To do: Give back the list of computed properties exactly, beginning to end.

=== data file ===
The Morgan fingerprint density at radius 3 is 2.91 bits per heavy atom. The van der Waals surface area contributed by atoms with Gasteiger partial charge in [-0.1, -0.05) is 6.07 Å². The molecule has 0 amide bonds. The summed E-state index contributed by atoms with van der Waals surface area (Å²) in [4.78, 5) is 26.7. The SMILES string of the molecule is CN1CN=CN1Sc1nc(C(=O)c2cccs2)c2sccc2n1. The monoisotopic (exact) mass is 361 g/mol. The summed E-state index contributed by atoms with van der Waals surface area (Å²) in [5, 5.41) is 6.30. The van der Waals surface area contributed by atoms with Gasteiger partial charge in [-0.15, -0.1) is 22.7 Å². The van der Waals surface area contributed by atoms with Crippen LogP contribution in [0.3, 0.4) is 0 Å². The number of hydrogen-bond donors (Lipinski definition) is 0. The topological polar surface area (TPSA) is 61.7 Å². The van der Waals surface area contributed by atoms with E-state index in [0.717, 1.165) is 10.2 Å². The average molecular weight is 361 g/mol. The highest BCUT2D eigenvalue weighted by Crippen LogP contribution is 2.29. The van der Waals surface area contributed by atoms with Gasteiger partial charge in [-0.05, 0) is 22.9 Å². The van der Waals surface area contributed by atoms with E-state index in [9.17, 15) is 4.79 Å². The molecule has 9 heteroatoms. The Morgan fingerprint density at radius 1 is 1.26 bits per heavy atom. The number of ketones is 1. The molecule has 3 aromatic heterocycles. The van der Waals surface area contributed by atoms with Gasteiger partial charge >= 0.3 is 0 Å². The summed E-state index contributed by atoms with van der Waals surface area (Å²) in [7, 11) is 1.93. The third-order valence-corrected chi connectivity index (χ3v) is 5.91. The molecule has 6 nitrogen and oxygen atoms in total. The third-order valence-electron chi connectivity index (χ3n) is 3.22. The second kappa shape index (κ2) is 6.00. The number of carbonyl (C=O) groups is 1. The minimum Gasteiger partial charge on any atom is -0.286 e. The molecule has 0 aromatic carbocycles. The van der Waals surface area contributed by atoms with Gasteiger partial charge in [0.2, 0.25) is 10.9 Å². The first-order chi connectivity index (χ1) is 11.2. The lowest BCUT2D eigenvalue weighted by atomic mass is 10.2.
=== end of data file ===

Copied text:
The Morgan fingerprint density at radius 3 is 2.91 bits per heavy atom. The van der Waals surface area contributed by atoms with Gasteiger partial charge in [-0.1, -0.05) is 6.07 Å². The molecule has 0 amide bonds. The summed E-state index contributed by atoms with van der Waals surface area (Å²) in [4.78, 5) is 26.7. The SMILES string of the molecule is CN1CN=CN1Sc1nc(C(=O)c2cccs2)c2sccc2n1. The monoisotopic (exact) mass is 361 g/mol. The summed E-state index contributed by atoms with van der Waals surface area (Å²) in [5, 5.41) is 6.30. The van der Waals surface area contributed by atoms with Gasteiger partial charge in [-0.15, -0.1) is 22.7 Å². The van der Waals surface area contributed by atoms with Crippen LogP contribution in [0.3, 0.4) is 0 Å². The number of hydrogen-bond donors (Lipinski definition) is 0. The topological polar surface area (TPSA) is 61.7 Å². The van der Waals surface area contributed by atoms with E-state index in [0.717, 1.165) is 10.2 Å². The average molecular weight is 361 g/mol. The highest BCUT2D eigenvalue weighted by Crippen LogP contribution is 2.29. The van der Waals surface area contributed by atoms with Gasteiger partial charge in [-0.05, 0) is 22.9 Å². The van der Waals surface area contributed by atoms with E-state index in [9.17, 15) is 4.79 Å². The molecule has 9 heteroatoms. The Morgan fingerprint density at radius 1 is 1.26 bits per heavy atom. The number of ketones is 1. The molecule has 3 aromatic heterocycles. The van der Waals surface area contributed by atoms with Gasteiger partial charge >= 0.3 is 0 Å². The summed E-state index contributed by atoms with van der Waals surface area (Å²) in [7, 11) is 1.93. The third-order valence-corrected chi connectivity index (χ3v) is 5.91. The molecule has 6 nitrogen and oxygen atoms in total. The third-order valence-electron chi connectivity index (χ3n) is 3.22. The second kappa shape index (κ2) is 6.00. The number of carbonyl (C=O) groups is 1. The minimum Gasteiger partial charge on any atom is -0.286 e. The molecule has 0 aromatic carbocycles. The van der Waals surface area contributed by atoms with Gasteiger partial charge in [0.2, 0.25) is 10.9 Å². The first-order chi connectivity index (χ1) is 11.2. The lowest BCUT2D eigenvalue weighted by atomic mass is 10.2.